Sailor kissing nurse on VE Day

Sailor kissing nurse on VJ Day, Aug. 14, 1945

World War II in Europe ended on VE Day (Victory-in-Europe), May 7, 1945.

National Socialist Workers Party emissaries unconditionally surrendered to the Supreme Allied Commander General Dwight Eisenhower at his headquarters in a schoolhouse at Reims, France. Less than four months later, World War II ended in the Pacific. In total, an estimated 75 million people died in the War, including 20 million soldiers and 40 million civilians.

Following World War II, the United States and the Union of Soviet Socialist Republics emerged as rival superpowers, beginning the Cold War.

Dwight Eisenhower became a presidential candidate in the 1952 election. Addressing the Communist threat, Dwight Eisenhower stated in Virginia’s Religious Herald, January 25, 1952: “What is our battle against Communism if it is not a fight between anti-God and a belief in the Almighty? … Communists … have to eliminate God from their system. When God comes, Communism has to go.”

Born in Denison, Texas, Eisenhower grew up in Abilene, Kansas, where the Eisenhower Museum is located. Laying the cornerstone of the museum, Dwight Eisenhower stated, as recorded in Time magazine, June 5, 1952: “In spite of the … problems we have, I ask you this one question: If each of us in his own mind would dwell more upon those simple virtues – integrity, courage, self-confidence and unshakable belief in his Bible – would not some of these problems tend to simplify themselves? … Free government is the political expression of a deeply felt religious faith.”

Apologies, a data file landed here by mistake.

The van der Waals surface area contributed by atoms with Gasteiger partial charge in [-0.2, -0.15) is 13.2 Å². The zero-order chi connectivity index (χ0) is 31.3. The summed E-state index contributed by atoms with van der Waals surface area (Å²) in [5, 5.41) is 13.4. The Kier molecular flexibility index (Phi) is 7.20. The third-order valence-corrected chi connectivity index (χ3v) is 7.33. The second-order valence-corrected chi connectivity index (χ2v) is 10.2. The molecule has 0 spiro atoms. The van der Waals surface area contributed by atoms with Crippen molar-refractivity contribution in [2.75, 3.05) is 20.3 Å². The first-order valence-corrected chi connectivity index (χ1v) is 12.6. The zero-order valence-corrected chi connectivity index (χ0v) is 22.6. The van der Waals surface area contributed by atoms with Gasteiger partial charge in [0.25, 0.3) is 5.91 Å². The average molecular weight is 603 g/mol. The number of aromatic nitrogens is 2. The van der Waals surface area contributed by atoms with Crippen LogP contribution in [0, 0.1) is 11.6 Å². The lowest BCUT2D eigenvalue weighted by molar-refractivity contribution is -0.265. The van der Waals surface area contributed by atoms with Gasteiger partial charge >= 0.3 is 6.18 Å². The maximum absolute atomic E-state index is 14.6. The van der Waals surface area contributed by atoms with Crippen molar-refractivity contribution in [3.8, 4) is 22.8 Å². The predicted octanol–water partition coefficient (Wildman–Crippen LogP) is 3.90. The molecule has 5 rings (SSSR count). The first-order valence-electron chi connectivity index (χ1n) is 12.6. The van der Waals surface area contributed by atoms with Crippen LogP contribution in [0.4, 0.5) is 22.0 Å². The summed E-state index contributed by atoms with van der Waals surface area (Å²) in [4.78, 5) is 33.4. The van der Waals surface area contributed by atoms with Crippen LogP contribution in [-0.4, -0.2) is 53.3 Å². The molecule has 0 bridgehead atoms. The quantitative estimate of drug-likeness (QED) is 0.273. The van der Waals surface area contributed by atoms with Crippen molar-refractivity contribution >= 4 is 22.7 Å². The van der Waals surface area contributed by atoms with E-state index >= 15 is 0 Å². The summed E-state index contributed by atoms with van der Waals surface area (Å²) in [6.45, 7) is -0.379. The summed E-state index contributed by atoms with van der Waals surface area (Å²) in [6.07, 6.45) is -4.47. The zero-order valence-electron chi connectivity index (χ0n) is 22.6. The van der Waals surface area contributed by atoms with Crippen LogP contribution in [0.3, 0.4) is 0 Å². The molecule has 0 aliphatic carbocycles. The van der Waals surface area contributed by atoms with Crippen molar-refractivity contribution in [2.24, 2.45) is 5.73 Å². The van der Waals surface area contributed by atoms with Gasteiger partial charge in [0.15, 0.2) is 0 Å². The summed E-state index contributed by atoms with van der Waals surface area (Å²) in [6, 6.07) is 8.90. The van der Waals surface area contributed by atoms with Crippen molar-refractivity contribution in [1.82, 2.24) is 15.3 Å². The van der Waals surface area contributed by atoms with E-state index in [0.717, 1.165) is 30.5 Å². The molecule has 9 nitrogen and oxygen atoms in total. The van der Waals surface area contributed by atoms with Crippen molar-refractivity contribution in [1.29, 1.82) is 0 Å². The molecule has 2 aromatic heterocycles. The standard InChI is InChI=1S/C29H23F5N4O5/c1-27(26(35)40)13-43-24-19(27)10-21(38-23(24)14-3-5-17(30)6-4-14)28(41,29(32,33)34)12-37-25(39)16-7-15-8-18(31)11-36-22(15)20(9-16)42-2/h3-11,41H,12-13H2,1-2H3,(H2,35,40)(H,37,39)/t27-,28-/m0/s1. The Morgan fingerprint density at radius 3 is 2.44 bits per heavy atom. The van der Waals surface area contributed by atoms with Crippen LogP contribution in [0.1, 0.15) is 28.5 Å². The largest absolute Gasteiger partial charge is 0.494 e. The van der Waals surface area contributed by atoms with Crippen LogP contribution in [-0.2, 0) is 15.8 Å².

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Time magazine published an article titled “Faith of the Candidates,” Sept. 22, 1952, in which Dwight Eisenhower stated: “You can’t explain free government in any other terms than religious. The founding fathers had to refer to the Creator in order to make their revolutionary experiment make sense; it was because ‘all men are endowed by their Creator with certain inalienable rights’ that men could dare to be free.”

Dwight Eisenhower was quoted in the Time magazine article, “Eisenhower on Communism,” Oct. 13, 1952: “The Bill of Rights contains no grant of privilege for a group of people to destroy the Bill of Rights. A group – like the Communist conspiracy – dedicated to the ultimate destruction of all civil liberties, cannot be allowed to claim civil liberties as its privileged sanctuary from which to carry on subversion of the Government.”

Dwight Eisenhower was elected the 34th president by the largest number of votes in history to that date.

On Feb. 7, 1954, President Eisenhower supported the American Legion “Back-to-God” program, broadcasting from the White House: “As a former soldier, I am delighted that our veterans are sponsoring a movement to increase our awareness of God in our daily lives. In battle, they learned a great truth – that there are no atheists in the foxholes. They know that in time of test and trial, we instinctively turn to God for new courage. … Whatever our individual church, whatever our personal creed, our common faith in God is a common bond among us.”

In the next year’s “Back-to-God” program, Feb. 20, 1955, President Eisenhower stated: “Without God, there could be no American form of Government, nor an American way of life. Recognition of the Supreme Being is the first – the most basic – expression of Americanism.”

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